Forget Friday night lights. How about Saturday morning smoke?
Earlier this month, high school teams from across the state competed for the crown of best pitmaster in Texas at the third annual State of Texas High School Barbecue Cook-off in Burnet, Texas. In all, 42 teams competed in 12 categories from brisket and ribs to potato salad and sauce.
“To say it’s a life skill in Texas isn’t exaggerating,” said event organizer Mike Erickson, a culinary arts teacher at Burnet High School in the Texas Hill Country.
“If you don’t know how to barbecue in Texas, something’s wrong with you.”
Erickson said the competition allows students from various areas of Career and Technical Education programs to compete as a team. Welding students construct the barbecue pits, for example, and culinary students prepare the food.
Since Erickson started the competition in 2016, the event has grown exponentially, he said. Now, some counties have smaller competitions to decide which two or three teams to send to the championship.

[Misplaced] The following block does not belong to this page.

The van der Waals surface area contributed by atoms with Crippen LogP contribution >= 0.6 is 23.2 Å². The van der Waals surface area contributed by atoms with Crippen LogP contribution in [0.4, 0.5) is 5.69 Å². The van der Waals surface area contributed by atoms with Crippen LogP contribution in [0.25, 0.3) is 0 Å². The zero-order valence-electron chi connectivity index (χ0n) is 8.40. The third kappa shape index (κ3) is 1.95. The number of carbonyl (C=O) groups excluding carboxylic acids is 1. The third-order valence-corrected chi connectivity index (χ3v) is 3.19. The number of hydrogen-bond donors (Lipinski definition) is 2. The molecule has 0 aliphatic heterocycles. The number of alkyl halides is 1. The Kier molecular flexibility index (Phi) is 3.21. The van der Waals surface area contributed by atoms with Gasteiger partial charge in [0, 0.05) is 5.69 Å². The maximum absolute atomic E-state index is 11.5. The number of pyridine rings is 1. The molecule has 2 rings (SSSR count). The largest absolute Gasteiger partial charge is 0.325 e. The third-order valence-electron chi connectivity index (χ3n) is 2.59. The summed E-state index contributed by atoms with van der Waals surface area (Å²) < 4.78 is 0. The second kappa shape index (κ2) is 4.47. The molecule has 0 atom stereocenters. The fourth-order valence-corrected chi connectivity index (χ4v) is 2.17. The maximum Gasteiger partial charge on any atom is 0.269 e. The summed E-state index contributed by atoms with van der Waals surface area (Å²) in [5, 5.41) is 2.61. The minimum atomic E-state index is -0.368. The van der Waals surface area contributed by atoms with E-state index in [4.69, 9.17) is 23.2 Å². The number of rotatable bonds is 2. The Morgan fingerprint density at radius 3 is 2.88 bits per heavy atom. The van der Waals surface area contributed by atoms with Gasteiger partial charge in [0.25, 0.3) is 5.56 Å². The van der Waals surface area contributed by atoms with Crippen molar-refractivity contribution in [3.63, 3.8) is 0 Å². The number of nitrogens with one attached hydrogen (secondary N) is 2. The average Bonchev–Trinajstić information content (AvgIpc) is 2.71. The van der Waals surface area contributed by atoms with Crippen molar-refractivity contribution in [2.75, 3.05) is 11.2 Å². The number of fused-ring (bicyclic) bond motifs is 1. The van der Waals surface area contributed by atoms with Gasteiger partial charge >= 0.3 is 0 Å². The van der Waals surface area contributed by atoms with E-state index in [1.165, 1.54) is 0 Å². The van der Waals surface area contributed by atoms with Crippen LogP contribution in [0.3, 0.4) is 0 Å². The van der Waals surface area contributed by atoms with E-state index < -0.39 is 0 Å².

He says they hope to have more organized regional competitions starting next year, including one at Richardson High School.
“It’s democratic,” he said. “Every small town in Texas has the ability to compete in a barbecue cook-off.”
The event starts at 6 a.m., when students build wood fires and get the smoker warmed up. At 7 a.m., the meat has to be on the grill. The side dishes like potato salad and dessert have to be turned in by 9 a.m. Then, low and slow, the competitors nurse their smokers and wait for the meat to cook.
The teachers are allowed to stand outside the food preparation area as “pit bosses” and shout advice, but they’re not allowed to touch any part of the entry.
“It’s just like a regular adult barbecue competition,” said Alfred Ramirez, the culinary teacher at Fort Worth’s O.D. Wyatt High School.
Ramirez’s students won first place for best potato salad and best school spirit. He said the competition has even allowed some of his students to explore new college options. Samantha Ramirez, a junior at O.D. Wyatt, said she met a mentor at the competition who’s helping her find scholarships at a culinary arts school in Austin.
“I thought that would come through school,” she said. “I never expected that from a competition.”
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